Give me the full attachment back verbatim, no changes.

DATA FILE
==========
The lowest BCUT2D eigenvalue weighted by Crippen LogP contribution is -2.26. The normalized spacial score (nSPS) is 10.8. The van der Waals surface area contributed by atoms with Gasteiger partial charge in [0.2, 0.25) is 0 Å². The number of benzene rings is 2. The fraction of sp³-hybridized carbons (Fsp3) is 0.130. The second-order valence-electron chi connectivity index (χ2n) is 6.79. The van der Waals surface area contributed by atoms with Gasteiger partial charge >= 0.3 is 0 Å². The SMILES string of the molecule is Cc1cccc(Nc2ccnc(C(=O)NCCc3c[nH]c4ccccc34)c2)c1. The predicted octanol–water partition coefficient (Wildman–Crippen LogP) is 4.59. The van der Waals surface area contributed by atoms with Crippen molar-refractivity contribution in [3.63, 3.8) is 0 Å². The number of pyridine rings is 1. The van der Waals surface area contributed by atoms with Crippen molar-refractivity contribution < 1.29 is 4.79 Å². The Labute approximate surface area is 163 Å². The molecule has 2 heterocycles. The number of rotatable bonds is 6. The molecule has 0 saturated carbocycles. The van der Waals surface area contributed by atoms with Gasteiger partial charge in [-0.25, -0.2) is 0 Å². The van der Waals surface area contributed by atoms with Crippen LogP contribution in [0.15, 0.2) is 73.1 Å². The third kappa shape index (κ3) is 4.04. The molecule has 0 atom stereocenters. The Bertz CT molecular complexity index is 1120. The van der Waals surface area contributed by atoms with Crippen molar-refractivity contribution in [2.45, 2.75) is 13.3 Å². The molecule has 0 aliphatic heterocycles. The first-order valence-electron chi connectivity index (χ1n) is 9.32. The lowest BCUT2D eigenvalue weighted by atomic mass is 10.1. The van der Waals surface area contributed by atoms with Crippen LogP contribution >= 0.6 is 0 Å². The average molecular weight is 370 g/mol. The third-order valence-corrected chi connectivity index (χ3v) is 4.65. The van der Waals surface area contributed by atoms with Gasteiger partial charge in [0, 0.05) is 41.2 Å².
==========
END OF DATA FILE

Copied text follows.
The lowest BCUT2D eigenvalue weighted by Crippen LogP contribution is -2.26. The normalized spacial score (nSPS) is 10.8. The van der Waals surface area contributed by atoms with Gasteiger partial charge in [0.2, 0.25) is 0 Å². The number of benzene rings is 2. The fraction of sp³-hybridized carbons (Fsp3) is 0.130. The second-order valence-electron chi connectivity index (χ2n) is 6.79. The van der Waals surface area contributed by atoms with Gasteiger partial charge >= 0.3 is 0 Å². The SMILES string of the molecule is Cc1cccc(Nc2ccnc(C(=O)NCCc3c[nH]c4ccccc34)c2)c1. The predicted octanol–water partition coefficient (Wildman–Crippen LogP) is 4.59. The van der Waals surface area contributed by atoms with Crippen molar-refractivity contribution in [3.63, 3.8) is 0 Å². The number of pyridine rings is 1. The van der Waals surface area contributed by atoms with Crippen molar-refractivity contribution < 1.29 is 4.79 Å². The Labute approximate surface area is 163 Å². The molecule has 2 heterocycles. The number of rotatable bonds is 6. The molecule has 0 saturated carbocycles. The van der Waals surface area contributed by atoms with Gasteiger partial charge in [-0.25, -0.2) is 0 Å². The van der Waals surface area contributed by atoms with Crippen LogP contribution in [0.15, 0.2) is 73.1 Å². The third kappa shape index (κ3) is 4.04. The molecule has 0 atom stereocenters. The Bertz CT molecular complexity index is 1120. The van der Waals surface area contributed by atoms with Crippen molar-refractivity contribution in [2.45, 2.75) is 13.3 Å². The molecule has 0 aliphatic heterocycles. The first-order valence-electron chi connectivity index (χ1n) is 9.32. The lowest BCUT2D eigenvalue weighted by atomic mass is 10.1. The van der Waals surface area contributed by atoms with Crippen LogP contribution >= 0.6 is 0 Å². The average molecular weight is 370 g/mol. The third-order valence-corrected chi connectivity index (χ3v) is 4.65. The van der Waals surface area contributed by atoms with Gasteiger partial charge in [0, 0.05) is 41.2 Å².